Genetic variation in the ability to recognize and respond to invading organisms may also significantly influence the development of and outcome from infection. CD14 is an important component of innate immunity and plays a role in recognizing both Gram negative and positive organisms. We found that the CD14 -260 C/T SNP did not alter the overall risk for BSI in ventilated VLBW infants. However, the CC genotype was associated with an increased incidence of Gram negative BSI in African-American infants, suggesting a potential role for this polymorphism in determining risk for certain types of infection or in specific ethnic groups. In addition, multiple BSI episodes were more common in infants with the TT genotype owing to the strong effect of the TT genotype on the incidence of multiple BSI in African-American infants. Ahrens et al. demonstrated no association between this SNP and sepsis or sepsis mortality in VLBW Caucasian infants  The current study extends those findings by examining a higher risk group (ventilated) of infants with different ethnic backgrounds. In other studies involving primarily Caucasian adults, the CD14 -260 C/T polymorphism does not seem to have a major influence on the risk for or outcome from sepsis [50, 51]. Only a single study suggested that the TT genotype (increased CD14) was associated with the development of septic shock and mortality . Increased soluble CD14 concentrations were associated with mortality from Gram-negative septic shock in earlier studies .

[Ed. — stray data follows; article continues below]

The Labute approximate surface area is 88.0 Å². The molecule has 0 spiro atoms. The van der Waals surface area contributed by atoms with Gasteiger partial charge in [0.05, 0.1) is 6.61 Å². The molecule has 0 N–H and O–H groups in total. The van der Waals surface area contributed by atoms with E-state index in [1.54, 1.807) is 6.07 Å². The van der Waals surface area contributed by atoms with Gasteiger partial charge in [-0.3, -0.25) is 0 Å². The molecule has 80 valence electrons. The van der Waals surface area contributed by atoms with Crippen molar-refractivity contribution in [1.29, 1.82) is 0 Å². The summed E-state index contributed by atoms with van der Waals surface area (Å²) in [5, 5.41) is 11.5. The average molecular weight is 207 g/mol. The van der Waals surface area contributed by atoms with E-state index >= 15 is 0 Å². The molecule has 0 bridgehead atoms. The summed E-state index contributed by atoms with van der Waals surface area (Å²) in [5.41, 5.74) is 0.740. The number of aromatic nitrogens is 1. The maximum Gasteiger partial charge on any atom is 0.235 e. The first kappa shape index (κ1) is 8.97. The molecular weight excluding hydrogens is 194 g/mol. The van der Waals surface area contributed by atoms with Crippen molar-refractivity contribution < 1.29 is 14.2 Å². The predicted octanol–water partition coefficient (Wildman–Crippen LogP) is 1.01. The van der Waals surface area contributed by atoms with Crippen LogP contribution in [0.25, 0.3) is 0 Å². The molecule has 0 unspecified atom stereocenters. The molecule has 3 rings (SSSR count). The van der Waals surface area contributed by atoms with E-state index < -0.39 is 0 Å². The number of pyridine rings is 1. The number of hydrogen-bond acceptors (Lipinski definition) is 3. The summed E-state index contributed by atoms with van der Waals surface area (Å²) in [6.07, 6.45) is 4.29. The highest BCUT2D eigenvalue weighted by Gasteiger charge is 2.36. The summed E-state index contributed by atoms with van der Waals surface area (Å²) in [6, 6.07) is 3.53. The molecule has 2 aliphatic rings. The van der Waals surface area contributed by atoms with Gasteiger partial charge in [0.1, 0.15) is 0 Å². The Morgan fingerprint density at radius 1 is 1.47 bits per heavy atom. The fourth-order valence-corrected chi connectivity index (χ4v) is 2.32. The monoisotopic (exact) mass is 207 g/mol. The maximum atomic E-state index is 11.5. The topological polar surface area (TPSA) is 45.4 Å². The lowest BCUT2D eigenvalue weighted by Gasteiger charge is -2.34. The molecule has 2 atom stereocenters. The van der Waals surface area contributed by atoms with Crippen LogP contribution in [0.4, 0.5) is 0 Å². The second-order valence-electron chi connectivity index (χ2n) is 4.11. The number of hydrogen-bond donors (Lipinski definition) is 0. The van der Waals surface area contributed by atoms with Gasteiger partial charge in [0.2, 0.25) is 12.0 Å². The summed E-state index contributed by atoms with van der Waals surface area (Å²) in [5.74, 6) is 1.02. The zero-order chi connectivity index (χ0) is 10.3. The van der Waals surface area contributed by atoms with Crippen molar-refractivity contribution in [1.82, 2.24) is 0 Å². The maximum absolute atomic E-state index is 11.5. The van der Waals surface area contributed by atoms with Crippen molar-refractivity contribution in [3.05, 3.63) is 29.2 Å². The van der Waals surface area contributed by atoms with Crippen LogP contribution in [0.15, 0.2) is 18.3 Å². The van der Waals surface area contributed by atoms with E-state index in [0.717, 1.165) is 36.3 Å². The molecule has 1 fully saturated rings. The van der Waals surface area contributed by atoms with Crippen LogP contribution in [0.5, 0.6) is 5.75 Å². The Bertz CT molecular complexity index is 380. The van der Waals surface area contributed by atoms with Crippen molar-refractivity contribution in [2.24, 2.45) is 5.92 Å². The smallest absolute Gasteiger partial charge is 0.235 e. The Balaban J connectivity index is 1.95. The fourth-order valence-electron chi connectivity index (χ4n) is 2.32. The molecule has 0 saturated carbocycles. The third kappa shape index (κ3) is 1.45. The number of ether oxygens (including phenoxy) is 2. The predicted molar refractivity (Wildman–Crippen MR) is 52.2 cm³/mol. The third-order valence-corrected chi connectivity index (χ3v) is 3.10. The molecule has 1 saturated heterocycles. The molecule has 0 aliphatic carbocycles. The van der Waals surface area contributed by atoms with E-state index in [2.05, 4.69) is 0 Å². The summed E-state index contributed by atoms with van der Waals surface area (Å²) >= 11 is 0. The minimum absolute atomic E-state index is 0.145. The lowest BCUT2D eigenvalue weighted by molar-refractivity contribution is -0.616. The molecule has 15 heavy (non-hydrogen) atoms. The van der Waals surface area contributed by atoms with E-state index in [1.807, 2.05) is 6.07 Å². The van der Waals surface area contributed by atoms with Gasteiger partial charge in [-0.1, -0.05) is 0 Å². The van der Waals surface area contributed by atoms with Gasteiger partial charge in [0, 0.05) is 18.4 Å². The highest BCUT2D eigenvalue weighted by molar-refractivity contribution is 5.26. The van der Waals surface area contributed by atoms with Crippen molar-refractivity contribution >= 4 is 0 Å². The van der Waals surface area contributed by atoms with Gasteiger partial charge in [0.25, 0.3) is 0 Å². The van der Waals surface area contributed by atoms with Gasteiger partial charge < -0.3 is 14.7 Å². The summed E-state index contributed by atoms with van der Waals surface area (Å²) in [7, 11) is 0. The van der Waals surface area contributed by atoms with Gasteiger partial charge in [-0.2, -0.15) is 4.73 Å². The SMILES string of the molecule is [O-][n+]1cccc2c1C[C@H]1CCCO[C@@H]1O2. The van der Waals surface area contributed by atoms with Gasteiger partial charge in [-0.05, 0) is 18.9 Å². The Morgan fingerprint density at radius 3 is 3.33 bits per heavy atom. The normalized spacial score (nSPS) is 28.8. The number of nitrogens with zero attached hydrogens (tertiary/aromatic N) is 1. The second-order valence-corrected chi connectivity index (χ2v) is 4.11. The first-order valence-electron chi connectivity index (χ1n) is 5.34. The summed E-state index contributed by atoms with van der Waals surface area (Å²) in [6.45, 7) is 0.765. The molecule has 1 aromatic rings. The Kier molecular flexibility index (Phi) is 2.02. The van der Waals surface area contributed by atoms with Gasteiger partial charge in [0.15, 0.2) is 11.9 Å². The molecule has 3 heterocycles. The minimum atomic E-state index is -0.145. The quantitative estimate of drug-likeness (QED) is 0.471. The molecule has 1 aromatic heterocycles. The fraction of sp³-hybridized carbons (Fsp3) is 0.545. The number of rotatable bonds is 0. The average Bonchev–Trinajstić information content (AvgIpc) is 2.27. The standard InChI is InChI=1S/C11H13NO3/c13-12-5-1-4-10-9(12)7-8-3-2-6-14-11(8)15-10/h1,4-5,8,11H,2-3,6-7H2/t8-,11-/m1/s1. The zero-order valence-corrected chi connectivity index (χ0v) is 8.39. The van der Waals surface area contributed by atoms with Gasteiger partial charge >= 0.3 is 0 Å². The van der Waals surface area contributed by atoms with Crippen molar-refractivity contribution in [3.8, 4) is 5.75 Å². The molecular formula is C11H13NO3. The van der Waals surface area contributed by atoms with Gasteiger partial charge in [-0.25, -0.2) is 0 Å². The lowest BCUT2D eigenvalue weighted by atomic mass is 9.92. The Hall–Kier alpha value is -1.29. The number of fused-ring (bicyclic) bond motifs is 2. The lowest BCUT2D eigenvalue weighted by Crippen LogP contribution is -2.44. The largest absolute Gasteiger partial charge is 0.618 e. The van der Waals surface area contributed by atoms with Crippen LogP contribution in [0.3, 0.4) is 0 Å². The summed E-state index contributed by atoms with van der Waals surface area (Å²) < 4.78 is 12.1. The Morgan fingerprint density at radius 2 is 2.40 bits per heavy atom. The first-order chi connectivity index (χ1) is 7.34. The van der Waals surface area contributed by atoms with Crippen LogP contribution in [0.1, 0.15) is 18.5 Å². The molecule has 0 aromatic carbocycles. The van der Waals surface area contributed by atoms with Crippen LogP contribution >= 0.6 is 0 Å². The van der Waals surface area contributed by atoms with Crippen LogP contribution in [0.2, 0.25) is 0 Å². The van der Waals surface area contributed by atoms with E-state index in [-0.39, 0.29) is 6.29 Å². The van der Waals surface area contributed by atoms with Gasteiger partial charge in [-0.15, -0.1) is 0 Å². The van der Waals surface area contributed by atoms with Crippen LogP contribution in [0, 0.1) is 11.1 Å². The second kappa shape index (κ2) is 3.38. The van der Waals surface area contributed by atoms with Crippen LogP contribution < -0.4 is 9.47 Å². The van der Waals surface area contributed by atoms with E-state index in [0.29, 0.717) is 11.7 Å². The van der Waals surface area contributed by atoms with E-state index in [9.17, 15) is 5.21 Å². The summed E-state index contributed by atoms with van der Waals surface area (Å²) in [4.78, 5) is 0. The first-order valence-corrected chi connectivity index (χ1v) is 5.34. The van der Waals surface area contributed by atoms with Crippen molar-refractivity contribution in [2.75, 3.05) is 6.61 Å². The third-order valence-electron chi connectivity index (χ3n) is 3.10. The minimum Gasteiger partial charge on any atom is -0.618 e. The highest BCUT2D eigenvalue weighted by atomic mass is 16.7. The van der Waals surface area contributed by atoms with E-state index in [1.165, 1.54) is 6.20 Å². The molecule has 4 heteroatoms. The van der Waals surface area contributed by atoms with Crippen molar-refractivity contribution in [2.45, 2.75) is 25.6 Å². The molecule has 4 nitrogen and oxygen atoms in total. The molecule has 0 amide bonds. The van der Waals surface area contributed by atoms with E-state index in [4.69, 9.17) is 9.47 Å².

In Caucasians the CD14 -260 T allele was significantly less frequent in VLBW infants than in term infants, suggesting a potential role for this polymorphism in premature birth. The role of CD14 polymorphisms in prematurity has not been studied but a larger prior study reported by Hartel et al. does not support a role for the CD14 -260CT SNP . The frequency of the CD14 -260 T allele in our control population is similar to that reported in other control Caucasian populations (both adult and term infants), which varied between 0.352 and 0.548 [10, 53, 54]. The CD14 -260T allele was significantly more frequent in Caucasian control infants than in African-American controls, consistent with other reports . The CD14 -260T allele frequency in African-American infants (both VLBW and term) was similar to that reported in the literature [56, 57]. In contrast to that seen in Caucasians, no effect of the CD14 -260CT polymorphism on prematurity was seen in among African-American infants.